A Death in the Family

Mark Musgrove gave his mother CPR on the deck of a snorkeling boat during a family vacation in Hawaii. Back home, in Eugene, Oregon, Mark’s brother Jeff was packing his bags to meet up with the rest of the family when he received the news. The younger Musgrove brother soon canceled his vacation plans to make funeral arrangements.

Jeff Musgrove directs funerals for families every day and he says it was more difficult when he was making plans for his own mother. Although he is a funeral director he says, “My grief is no different from anyone else’s.”


Jeff Musgrove drives to a grave site that the Musgrove Family Mortuary owns. Commuting to different locations is a normal part of his job. (photo by Myray Reames)

For months after the funeral, Jeff suffered panic attacks. His chest would cinch tight. He would often think about his mother’s untimely death, and how he too, would soon die. While this may be some time away from his 50-year-old self, he says this concern with death is actually a normal reaction of grief he sees his clients go through on a daily basis.

“Just having that experience gave me a deeper understanding for the people that I serve,” Jeff says.

Jeff Musgrove grew up in the funeral business with his parents working in a funeral home that would later become the Musgrove Family Mortuary. A trip to pick up a dead body in Salem turned into an enjoyable outing for his family, and death soon became his life. He started working in the funeral home as soon as he was old enough to get his drivers license, lived above the funeral home during college, and eventually joined the family business—a business that is often unpredictable and challenging.

Jeff Musgrove leaves the work room where corpses are prepared for viewing.

Jeff Musgrove leaves the work room where corpses are prepared for viewing. (Photo by Myray Reames)

Every day is different for Jeff Musgrove. One of his many tasks include helping with the pick up and delivery of a body. Within 24 hours, by law, the funeral home must embalm or refrigerate the corpse. If it requires refrigeration, the body must be bathed, the hair shampooed and eyes closed.

“The family will bring in clothing that the corpse will be shown in at the funeral—everything from a nightgown to a robe… we’ve had guys bring in tuxedos; we have no dress code,” Jeff says.

Though Jeff helps in preparing the bodies, his main job is to help guide the family through their grieving process.

“People are so desperate for some guidance. It’s like the tsunami has washed over their life and they don’t know what to do,” Jeff says.

Although Jeff needs to be sympathetic, he says it is hard not to take his work home with him. His mother had to leave the funeral business because she would often lay awake at night crying, wondering what would happen to the grieving families she had helped earlier in the day.

Jeff often has to reeducate families about the funeral process because of misinformation perpetuated by shows like Six Feet Under or C.S.I.—a difficult task that is often exacerbated by his clients’ unstable condition.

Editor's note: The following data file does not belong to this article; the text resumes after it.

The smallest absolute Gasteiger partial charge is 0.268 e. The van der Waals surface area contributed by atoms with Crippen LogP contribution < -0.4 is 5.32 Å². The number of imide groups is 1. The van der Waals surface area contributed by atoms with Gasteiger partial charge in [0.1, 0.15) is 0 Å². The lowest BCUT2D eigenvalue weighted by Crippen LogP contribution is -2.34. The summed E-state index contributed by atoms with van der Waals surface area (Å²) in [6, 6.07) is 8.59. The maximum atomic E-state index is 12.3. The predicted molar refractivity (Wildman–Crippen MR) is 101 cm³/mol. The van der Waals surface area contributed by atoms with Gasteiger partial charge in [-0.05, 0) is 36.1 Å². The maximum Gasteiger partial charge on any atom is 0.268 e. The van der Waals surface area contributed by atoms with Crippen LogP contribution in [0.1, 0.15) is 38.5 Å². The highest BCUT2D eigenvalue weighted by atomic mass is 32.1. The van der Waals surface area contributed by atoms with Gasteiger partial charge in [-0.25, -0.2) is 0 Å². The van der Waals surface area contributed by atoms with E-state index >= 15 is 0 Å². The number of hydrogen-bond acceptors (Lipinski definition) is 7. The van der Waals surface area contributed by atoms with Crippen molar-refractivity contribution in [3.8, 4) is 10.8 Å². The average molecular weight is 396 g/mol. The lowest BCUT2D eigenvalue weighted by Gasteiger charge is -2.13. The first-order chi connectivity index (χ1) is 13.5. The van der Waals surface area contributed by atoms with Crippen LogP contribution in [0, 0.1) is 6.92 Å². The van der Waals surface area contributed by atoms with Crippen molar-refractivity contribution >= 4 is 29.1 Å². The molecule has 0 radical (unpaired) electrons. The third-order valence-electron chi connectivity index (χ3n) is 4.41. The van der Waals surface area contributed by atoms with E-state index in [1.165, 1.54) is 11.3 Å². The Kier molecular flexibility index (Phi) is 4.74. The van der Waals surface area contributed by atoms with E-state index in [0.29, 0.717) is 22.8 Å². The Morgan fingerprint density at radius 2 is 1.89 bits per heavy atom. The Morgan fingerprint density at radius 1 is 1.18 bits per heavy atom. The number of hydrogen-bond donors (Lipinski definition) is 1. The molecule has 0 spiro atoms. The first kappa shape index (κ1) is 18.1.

“Some are in grief, in shock… maybe they haven’t slept in days. Maybe they popped a valium or something to help them deal with this big stress in their life,” Jeff says.

Jeff Musgrove laughs with a co-worker at a gravesite office.

Jeff Musgrove laughs with a co-worker at a gravesite office. (Photo by Myray Reames)

As a funeral director Jeff seeks to give his clients options, but says their brains sometimes cannot process the information correctly. As a result Jeff is occasionally the recipient of misplaced anger.

Jeff says more people are thinking ahead and planning for their funerals—a process that is hard for some people to comprehend.

“All these decisions are heart decisions. It’s really hard to wake up one morning, when the sun is shining and the birds are chirping, and to say, you know, ‘I’m going to go plan my funeral today.’ You know it doesn’t work that way,” Jeff says.

While the business of death is familiar to Jeff and his family, grief is something hard and foreign. He says the planning process even helped bring the family closer.

“We were crying, laughing, hugging and kissing,” Mark says.

When their mother was returned to Oregon, she was dressed up and her makeup was done. The Musgroves say that it made the family feel as though they were tucking their mother in at night and taking care of her.

In spite of the hardships, Jeff obtains a deep-rooted sense of fulfillment from the work he does. He often receives phone calls of gratitude and Christmas cards every winter from families he helped years previously. Jeff says a lot of people need to volunteer to feel self-actualized in their lives, but he feels that h

Jeff Musgrove stands in his new grave plot where he will be buried with his family. (Photo by Myray Reames)

Jeff Musgrove stands in his new grave plot where he will be buried with his family. (Photo by Myray Reames)

e is helping people every day – and helping himself to realize his own mortality.

“There are instances where if I am not touched by the circumstances, then I need to get out of the business,” Jeff says, “the family who loses a little child. If I don’t shed a tear, then that’s not good, but sometimes I need to shed a tear and move on because I need to be the anchor for them.”

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